— The Yosemite • John Muir

... a very interesting scene took place in the arrival of the great annual Harar caravan,—a large body, composed of an aggregate of numerous small caravans, which all march together that their combined strength may give mutual support. Down the whole breadth of the plain, like a busy stream of ants, they came in single file, one camel's nose tied to his leader's tail. ...
— What Led To The Discovery of the Source Of The Nile • John Hanning Speke

... simply minute independent bits of protoplasm. They may contain a nucleus or they may not, but the essence of the cell is the protoplasm, this alone having the fundamental activities of life. These bits of living matter aggregate themselves together into groups to form colonies. Such colonies are animals or plants. The cells divide the work of the colony among themselves, each cell adopting a form best adapted for the special work it has to do. The animal or plant is thus simply an aggregate of cells, and ...
— The Story of the Living Machine • H. W. Conn

... individually small, the aggregate of all the deposits in a savings bank may, and often do, ...
— Business Hints for Men and Women • Alfred Rochefort Calhoun

... were unwilling to pronounce the word Guilty. It was vain to tell the common people that the mutilators of the coin were causing far more misery than all the highwaymen and housebreakers in the island. For, great as the aggregate of the evil was, only an infinitesimal part of that evil was brought home to the individual malefactor. There was, therefore, a general conspiracy to prevent the law from taking its course. The convictions, numerous as they ...
— The History of England from the Accession of James II. - Volume 4 (of 5) • Thomas Babington Macaulay

... however, taken in the act of May 1, 1810, which imposed upon the marshals and their assistants the additional duty of taking, under direction of the Secretary of the Treasury, Albert Gallatin, an account of the manufacturing establishments and manufactures of the several districts, at an aggregate expense not exceeding thirty ...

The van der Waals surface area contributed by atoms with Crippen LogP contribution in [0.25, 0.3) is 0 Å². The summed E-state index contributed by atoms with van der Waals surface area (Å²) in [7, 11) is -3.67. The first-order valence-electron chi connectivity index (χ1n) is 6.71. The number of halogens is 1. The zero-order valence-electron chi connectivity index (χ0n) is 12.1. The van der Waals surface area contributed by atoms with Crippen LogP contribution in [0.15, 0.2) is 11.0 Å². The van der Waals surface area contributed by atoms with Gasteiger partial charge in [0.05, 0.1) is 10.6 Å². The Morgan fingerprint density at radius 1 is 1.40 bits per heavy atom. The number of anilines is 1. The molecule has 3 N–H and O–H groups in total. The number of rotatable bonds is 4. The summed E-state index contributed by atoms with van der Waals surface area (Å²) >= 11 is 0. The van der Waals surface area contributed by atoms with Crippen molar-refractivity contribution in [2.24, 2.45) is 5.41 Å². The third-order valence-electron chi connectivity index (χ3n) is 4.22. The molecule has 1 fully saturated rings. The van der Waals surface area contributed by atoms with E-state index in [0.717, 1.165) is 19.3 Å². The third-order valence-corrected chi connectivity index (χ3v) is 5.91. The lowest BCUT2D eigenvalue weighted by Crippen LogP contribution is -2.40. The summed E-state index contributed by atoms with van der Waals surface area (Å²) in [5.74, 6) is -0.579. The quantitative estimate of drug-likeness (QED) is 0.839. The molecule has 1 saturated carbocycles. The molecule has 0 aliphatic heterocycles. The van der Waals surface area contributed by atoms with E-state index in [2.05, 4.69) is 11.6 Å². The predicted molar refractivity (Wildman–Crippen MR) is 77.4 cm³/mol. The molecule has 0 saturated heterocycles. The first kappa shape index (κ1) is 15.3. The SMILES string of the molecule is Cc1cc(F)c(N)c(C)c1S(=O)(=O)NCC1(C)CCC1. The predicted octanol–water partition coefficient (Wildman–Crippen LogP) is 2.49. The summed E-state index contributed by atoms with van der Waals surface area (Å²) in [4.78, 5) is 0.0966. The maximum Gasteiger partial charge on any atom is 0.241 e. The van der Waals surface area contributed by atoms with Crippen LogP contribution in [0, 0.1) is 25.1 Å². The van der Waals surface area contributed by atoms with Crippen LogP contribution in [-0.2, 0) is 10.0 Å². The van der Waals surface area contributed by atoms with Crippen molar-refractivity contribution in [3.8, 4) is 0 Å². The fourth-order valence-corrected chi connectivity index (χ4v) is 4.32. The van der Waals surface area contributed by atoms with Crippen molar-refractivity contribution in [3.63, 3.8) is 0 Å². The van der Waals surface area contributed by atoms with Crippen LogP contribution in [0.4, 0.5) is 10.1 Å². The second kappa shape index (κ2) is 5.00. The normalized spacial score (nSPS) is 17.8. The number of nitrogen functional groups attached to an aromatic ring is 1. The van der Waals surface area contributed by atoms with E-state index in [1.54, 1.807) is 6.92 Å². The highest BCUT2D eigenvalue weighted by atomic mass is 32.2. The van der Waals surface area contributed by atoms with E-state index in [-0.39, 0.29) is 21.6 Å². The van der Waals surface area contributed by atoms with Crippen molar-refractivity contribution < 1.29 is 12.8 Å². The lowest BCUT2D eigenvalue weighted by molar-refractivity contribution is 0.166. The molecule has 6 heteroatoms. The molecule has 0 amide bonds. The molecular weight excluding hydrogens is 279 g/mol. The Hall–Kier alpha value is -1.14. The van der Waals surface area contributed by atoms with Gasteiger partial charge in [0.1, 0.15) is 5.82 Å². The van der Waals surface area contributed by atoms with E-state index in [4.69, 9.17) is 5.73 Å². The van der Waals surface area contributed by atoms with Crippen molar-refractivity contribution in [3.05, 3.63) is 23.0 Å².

— Lippincott's Magazine of Popular Literature and Science, Volume 22. July, 1878. • Various

... went the way of popular feeling and was human; directly it retrograded to past privileges, ideas, superstitions, and tastes, the people laughed at it. They knew that the threatened rule of the priest was a far-fetched anachronism which they need not fear for themselves in the aggregate, and they therefore gave themselves up with interest to the observation of such evidences of its effect on the individual as the duke should betray to them from time to time. Their theory was that, having grown too old for worldly dissipation, he had entered the Church in ...
— The Heavenly Twins • Madame Sarah Grand

... branches of education the same state of things is seen to exist. Of the Boston Academy's collection of sacred music the sale has exceeded 600,000; and the aggregate sale of five books by the same author has probably exceeded a million, at a dollar per volume. Leaving the common schools we come to the high schools and colleges, of which latter the names of no less than 120 are given in the American Almanac. Here ...
— Letters on International Copyright; Second Edition • Henry C. Carey

... sophistication and culture, of the instincts necessary to their preservation: the wild untutored denizens of the field and the quiet woods rarely betray such lack of presentiment. But such are everywhere the results of civilisation; which, however beneficial to society in the aggregate, gives its objects altogether an artificial character, and, by depriving them of their natural and proper instincts, renders them helpless when single and unaided; while it makes them more dependent upon each other, and on the factitious wants, ...